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Cigano

Discussion in 'Português (Portuguese)' started by CapnKozmar, Jan 14, 2006.

  1. CapnKozmar New Member

    Minnesota - USA
    USA - English
    Hello
    I speak no Portuguese although I feel I must have some of the the soul of Brazil flowing through my veins. I melt at the sound of the bossa nova and samba rhythm.
    We are purchasing and renaming a sailboat and are considering the name "Cigano". We like the sound of it, and to us in this part of North America, the name Gypsy most strongly signifies a "wanderer".
    We don't know, however, if the word invokes a negative feeling or has a bad connotation to a Portuguese speaking person.
    Could a native from Portugal and/or Brazil please comment on this.

    Many Thanks
    Dave
     
  2. Vanda

    Vanda Moderesa de Beagá

    Belo Horizonte, BRASIL
    Português/ Brasil
    Yes and no. :) Cigano, beside the people, is used to refer to a wanderer -as you 've mentioned -, also to a smart person and a smart seller who tries to trick persons. BUT whenever it has to do with songs, novels (literarily) it is a word that has a romantic connotation. There are plenty of songs about coração cigano (gipsy heart): a guy or a girl who doesn't like to be tied to somenone, or else that is tired of being a wanderer and now wants to be loyal to his/her 'elected'.
    For me, let's say, as a name of a sailboat it would convey a romantic view of an owner that just likes being a nomad of the seas. I like it!:)
    I don't know about Portugal. Let's wait for our Portuguese friends...
     
  3. Outsider Senior Member

    Portuguese (Portugal)
    "Cigano" can have a negative connotation in some contexts, but it may also be a harmless descriptive word. If you name a boat Cigano, I see no reason for anyone to assume a negative connotation.
     
  4. CapnKozmar New Member

    Minnesota - USA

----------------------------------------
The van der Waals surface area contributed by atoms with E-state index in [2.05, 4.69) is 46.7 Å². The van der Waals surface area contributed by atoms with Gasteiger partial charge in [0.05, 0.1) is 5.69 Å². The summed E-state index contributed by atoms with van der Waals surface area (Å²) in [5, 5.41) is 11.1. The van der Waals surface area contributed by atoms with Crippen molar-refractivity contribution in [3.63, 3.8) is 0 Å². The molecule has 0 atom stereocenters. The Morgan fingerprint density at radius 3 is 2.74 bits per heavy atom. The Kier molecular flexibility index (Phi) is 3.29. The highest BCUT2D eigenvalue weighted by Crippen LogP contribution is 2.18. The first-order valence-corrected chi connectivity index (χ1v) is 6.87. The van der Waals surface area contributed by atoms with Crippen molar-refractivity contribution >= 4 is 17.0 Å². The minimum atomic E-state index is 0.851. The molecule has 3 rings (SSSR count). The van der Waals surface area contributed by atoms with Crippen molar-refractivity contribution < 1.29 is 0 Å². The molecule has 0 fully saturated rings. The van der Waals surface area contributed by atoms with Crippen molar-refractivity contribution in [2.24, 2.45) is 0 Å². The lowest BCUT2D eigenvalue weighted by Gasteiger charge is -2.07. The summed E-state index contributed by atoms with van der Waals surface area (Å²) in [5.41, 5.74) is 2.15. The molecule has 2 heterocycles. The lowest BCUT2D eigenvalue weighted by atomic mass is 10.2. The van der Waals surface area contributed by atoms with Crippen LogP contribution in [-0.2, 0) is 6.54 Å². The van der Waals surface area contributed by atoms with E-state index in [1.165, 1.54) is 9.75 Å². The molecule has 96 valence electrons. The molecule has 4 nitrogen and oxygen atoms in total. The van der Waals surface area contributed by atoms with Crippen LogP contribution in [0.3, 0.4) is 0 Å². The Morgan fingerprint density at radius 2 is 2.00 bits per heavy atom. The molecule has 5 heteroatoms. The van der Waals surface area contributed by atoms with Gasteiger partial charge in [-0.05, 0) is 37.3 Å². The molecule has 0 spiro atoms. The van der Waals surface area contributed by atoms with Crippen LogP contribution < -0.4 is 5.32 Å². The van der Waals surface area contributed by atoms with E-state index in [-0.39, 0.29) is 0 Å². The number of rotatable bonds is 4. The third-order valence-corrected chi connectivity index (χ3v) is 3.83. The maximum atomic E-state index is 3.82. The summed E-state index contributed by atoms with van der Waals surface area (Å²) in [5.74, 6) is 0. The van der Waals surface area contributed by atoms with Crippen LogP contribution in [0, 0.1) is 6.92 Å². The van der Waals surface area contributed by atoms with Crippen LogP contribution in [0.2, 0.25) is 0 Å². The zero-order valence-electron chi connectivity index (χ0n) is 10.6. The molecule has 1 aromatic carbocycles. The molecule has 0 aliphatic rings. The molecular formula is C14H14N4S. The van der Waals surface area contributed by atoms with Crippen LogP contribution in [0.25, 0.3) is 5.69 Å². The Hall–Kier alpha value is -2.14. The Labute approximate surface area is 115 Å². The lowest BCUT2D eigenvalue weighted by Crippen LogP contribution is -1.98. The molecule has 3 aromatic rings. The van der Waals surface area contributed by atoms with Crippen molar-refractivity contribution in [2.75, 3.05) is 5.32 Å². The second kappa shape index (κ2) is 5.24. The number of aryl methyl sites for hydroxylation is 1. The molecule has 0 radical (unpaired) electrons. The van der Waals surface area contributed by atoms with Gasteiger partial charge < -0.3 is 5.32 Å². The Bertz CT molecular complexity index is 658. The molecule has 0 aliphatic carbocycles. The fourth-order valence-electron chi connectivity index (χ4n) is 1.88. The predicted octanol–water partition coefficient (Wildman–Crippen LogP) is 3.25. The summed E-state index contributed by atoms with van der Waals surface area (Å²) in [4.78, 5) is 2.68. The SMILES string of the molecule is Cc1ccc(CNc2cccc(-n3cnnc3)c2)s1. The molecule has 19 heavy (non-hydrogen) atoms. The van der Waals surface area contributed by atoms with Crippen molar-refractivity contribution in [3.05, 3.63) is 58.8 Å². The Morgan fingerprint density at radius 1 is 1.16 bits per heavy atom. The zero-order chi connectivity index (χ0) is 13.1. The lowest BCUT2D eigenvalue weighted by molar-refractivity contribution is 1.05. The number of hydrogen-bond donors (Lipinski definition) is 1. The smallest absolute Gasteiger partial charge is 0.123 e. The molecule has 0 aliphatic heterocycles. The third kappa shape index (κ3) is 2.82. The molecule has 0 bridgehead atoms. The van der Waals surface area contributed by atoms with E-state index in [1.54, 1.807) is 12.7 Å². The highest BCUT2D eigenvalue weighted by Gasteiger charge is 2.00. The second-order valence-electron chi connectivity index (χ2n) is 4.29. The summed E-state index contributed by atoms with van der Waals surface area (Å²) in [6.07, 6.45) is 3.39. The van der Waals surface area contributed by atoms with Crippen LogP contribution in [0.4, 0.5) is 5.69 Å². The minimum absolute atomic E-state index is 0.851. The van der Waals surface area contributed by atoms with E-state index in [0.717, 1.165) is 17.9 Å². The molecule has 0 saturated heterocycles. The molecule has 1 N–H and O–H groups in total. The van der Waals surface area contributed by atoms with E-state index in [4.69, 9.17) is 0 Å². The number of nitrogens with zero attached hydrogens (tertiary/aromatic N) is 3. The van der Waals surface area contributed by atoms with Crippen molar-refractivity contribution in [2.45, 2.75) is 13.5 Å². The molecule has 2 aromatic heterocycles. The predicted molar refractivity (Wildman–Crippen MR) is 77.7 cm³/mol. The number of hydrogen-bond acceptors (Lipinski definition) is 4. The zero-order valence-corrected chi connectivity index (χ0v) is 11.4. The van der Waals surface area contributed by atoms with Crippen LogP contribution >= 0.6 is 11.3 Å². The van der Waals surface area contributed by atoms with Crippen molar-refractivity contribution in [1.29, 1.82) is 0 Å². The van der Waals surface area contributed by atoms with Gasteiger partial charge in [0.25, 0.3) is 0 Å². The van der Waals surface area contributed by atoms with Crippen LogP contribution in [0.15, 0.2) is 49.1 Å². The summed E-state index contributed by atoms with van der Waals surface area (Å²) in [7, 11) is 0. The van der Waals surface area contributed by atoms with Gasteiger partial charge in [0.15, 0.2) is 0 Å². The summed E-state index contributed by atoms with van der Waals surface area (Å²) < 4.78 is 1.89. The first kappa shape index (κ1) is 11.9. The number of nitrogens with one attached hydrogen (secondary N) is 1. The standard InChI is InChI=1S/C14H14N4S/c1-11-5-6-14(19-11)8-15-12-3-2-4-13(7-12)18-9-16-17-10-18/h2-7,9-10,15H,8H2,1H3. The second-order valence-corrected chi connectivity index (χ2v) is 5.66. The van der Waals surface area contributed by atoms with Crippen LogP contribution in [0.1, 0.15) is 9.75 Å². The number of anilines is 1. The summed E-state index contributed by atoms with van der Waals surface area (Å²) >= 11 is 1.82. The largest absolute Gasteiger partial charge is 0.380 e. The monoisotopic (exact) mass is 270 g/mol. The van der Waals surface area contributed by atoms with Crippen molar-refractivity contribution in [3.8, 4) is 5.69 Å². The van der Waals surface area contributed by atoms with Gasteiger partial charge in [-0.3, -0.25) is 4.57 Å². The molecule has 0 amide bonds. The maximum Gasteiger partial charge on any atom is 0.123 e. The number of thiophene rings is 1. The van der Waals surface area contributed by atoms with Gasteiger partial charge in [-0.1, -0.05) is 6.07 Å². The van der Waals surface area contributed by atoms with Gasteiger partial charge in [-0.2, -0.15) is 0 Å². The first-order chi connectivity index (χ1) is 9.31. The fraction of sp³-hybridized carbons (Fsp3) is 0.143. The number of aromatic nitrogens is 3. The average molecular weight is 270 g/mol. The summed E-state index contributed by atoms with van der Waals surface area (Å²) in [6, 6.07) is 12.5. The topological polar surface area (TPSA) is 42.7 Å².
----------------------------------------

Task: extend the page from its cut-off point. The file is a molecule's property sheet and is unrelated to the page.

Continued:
USA - English
    Muitos agradecimentos. Cigano será.
    Nós somos muito felizes com o nome.

    Eu desejo que eu falei o Português. Algum dia eu.

    I hope I said that correctly.



    Dave
     
  5. Outsider Senior Member

    Portuguese (Portugal)
    We can understand it.
     
  6. Khany New Member

    England
    England, English, Urdu, Pushto
    Can a woman be refered to as "Cigano". If not then what is the term used for a women to call her a "Wanderer/Gypsi"?
     
  7. Outsider Senior Member

    Portuguese (Portugal)
    Cigana, although that doesn't quite mean the same as "wanderer". In Portugal, cigano is the name of a specific ethnicity.
     
  8. Khany New Member

    England
    England, English, Urdu, Pushto
    Would this offend anyone. If I called a lady "Cigano".
     
  9. Vinny Ribeiro Senior Member

    Uppsala, Sverige
    Português & English
    No. It's the same as calling a gypsy ...a gypsy haha. It's no offense at all.
     
  10. Outsider Senior Member

    Portuguese (Portugal)
    Well, in Portugal cigano and cigana can have a derogatory meaning in some contexts. But as long as your body language is friendly they should not be understood negatively.

    If you called a lady cigano, she might also have found it awkward that you used the masculine version of the word instead of the feminine cigana. But if it's clear to her that Portuguese is not your native language, then she should accept it with no problem.
     
  11. Vinny Ribeiro Senior Member

    Uppsala, Sverige
    Português & English
    Yes. I suppose that's true to Brazil and America, too. =)
     
  12. Vanda

    Vanda Moderesa de Beagá

    Belo Horizonte, BRASIL
    Português/ Brasil
    I've merged this thread with another one on "cigano". Please read the posts above. And there is still this other topic on the same subject.
    the usage of cigano
     

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